Sam Harris has been in several tangles in his busy career. This is to be expected from a leader of the New Atheist movement, a vocal critic of Islam (he called the term ‘Islamophobia’ a ‘pernicious meme’), a member of the Men’s Movement (shocker: some non-men found it anti-woman), and a gleeful saboteur of the notion of free will. But for years now, Harris has been using his background in neuroscience and meditation to help people untangle their minds through his podcast Making Sense.

It’s hard to find a podcast about meditation that is not made by or for quasi-spiritual, anti-vaxxer yoga moms. Making Sense is for the more serious inquiring mind. Harris, dry and wry, discusses not only meditation but philosophy, science, politics and ethics. The podcast can help you stay grounded after a pandemic year when our minds have wandered far wider than our physical selves. Perhaps we have never needed meditation more.

An episode titled ‘Knowing the Mind’ features the neurologist Steven Laureys extolling the medical uses of meditation. In fact, Laureys says he has prescribed meditation as a substitute for general anesthesia during thousands of surgeries. We do not, of course, hear from the un-anesthetized.

Meditation isn’t just for numbing you while someone makes an incision in your peritoneum. Harris began practicing meditation at 18 after taking MDMA, better known as Ecstasy. He’s advocated psychedelic and euphoric drugs as a ‘gateway towards self-inquiry’. Meditation strengthens focus and self-control, Harris says, and has even helped him overcome the ‘subject-object illusion’, which is ‘the primary illusion that meditation is designed to cut through’.

The real enemy of self-enquiry, he says, is distraction. In a conversation with neuroscientist Adam Gazzaley, Harris discusses how dangerous a wandering mind can be. Harris hates social media.

‘With social media we’ve all been enrolled in a psychological experiment for which no one gave consent…All communication has become performative, and on the most important topics, it now seems to be fury and sanctimony and bad faith, almost all the time. We appear to be driving ourselves crazy… as in incapable of coming in contact with reality. Unable to distinguish fact from fiction. And then becoming totally destabilized by our own powers of imagination.’

I’m guessing he was looking at comments from some of his 1.4 million Twitter followers. Information helps us survive but our brains lack the capacity to process unlimited information. ‘If the system is overloaded,’ Gazzaley tells Harris, ‘there will be consequences.’ The price of constant internal and external distractions is not just lost time and opportunities.

‘There’s an emotional cost to all of this,’ Harris says. The frenetic escape from boredom only breeds more boredom. It appears that we possess endless resources to mitigate boredom, but the need for immediate reward that tech has impressed on our brains only invites more boredom. For all its charms —‘access to the totality of human knowledge’, for one — digital connectivity is ‘clearly fragmenting our lives… rewiring our brains into different expectations of reward, different habit patterns’. Meditation helps you ‘step off the hamster wheel’ of endless distraction, Harris says, and may cure our epidemic of depression.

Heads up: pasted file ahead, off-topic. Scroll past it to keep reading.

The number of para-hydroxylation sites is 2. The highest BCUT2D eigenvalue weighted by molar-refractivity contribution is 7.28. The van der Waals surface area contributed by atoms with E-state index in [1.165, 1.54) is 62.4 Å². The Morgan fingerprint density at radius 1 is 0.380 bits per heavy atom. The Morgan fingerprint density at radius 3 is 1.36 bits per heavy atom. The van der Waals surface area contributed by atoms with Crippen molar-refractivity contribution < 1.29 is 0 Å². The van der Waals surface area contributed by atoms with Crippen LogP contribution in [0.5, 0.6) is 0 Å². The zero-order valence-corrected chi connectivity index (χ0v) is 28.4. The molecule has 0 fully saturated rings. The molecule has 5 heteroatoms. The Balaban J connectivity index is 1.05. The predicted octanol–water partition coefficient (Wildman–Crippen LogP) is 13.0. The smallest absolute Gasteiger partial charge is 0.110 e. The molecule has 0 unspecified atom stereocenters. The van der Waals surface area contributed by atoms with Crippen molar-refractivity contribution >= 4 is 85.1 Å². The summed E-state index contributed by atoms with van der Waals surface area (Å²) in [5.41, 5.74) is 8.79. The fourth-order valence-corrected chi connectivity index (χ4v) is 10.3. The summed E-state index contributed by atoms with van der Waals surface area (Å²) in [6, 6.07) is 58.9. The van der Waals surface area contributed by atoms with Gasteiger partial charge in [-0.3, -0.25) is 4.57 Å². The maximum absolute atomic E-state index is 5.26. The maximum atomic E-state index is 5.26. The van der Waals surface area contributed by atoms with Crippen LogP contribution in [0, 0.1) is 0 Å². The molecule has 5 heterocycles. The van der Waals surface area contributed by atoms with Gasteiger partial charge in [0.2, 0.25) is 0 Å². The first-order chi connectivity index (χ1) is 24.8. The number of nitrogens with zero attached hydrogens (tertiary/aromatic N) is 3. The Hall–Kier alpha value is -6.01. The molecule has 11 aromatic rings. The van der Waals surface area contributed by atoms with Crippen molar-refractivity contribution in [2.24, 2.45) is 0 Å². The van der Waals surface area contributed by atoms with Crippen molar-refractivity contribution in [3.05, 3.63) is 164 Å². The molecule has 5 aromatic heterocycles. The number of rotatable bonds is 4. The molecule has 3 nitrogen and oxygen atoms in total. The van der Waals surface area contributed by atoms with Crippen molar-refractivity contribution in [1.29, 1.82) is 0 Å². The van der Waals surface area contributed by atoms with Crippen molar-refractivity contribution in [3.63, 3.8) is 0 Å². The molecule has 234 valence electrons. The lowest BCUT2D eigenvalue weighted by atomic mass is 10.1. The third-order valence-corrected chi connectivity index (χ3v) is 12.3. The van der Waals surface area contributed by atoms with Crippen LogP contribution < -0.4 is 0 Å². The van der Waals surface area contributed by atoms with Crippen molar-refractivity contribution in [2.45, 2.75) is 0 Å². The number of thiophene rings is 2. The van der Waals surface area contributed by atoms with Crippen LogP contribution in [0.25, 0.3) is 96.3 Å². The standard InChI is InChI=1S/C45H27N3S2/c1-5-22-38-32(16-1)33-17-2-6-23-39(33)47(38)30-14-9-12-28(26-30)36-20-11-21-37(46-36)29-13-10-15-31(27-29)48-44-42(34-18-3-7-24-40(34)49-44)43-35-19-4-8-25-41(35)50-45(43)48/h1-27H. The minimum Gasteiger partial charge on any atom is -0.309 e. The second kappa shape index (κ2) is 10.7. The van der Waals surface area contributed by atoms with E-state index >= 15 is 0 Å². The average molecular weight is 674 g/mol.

A sworn enemy of organized religion, Harris wants to strip meditation of any religious context. Fortunately, he claims, Buddhist meditation is ‘perfectly designed for export into the secular context’, like a take-out dinner of the soul: ‘There is a central strand there that is empirical that doesn’t presuppose any religiosity or doctrines that need to be accepted on faith.’ Buddhists, Hindus, Taoists and Sufis will disagree, with varying degrees of courtesy.

Harris ignores the prerequisites for meditation that nearly all religions consider essential. Both Hinduism and Buddhism require of the wannabe mystic a mastery of rules of conduct, from seemingly trivial matters like proper seating, posture and breathing techniques to moral and ethical teachings. Meditation may appear to be a one-size-fits-all means to self-control and mindfulness, but without knowledge, let alone mastery, the newbie will likely find himself running contrary to its spirit.

When I began yoga and meditation, I suspected I would be getting a washed-down western version of a millennia-old practice rooted in the world’s oldest religion. I was pleasantly surprised. The studio owners attempted to provide some semblance of meditation’s Hindu and Buddhist roots with chants and breathing exercises. Then I saw the ‘altar’: as a centerpiece, the owners had placed photos of themselves next to a statue of Ganesh and the Buddha (two different religions), like a souvenir from Disney World.

Harris’s approach to meditation is similar — playing out a form of ‘secular spirituality’ ironically molded from an organized religion stripped of any idea he doesn’t like. Still, Harris offers a peek into some of the philosophy of meditation. But if you want to go deeper, you’ll have to go elsewhere, including into yourself.

This article was originally published in The Spectator’s April 2021 US edition.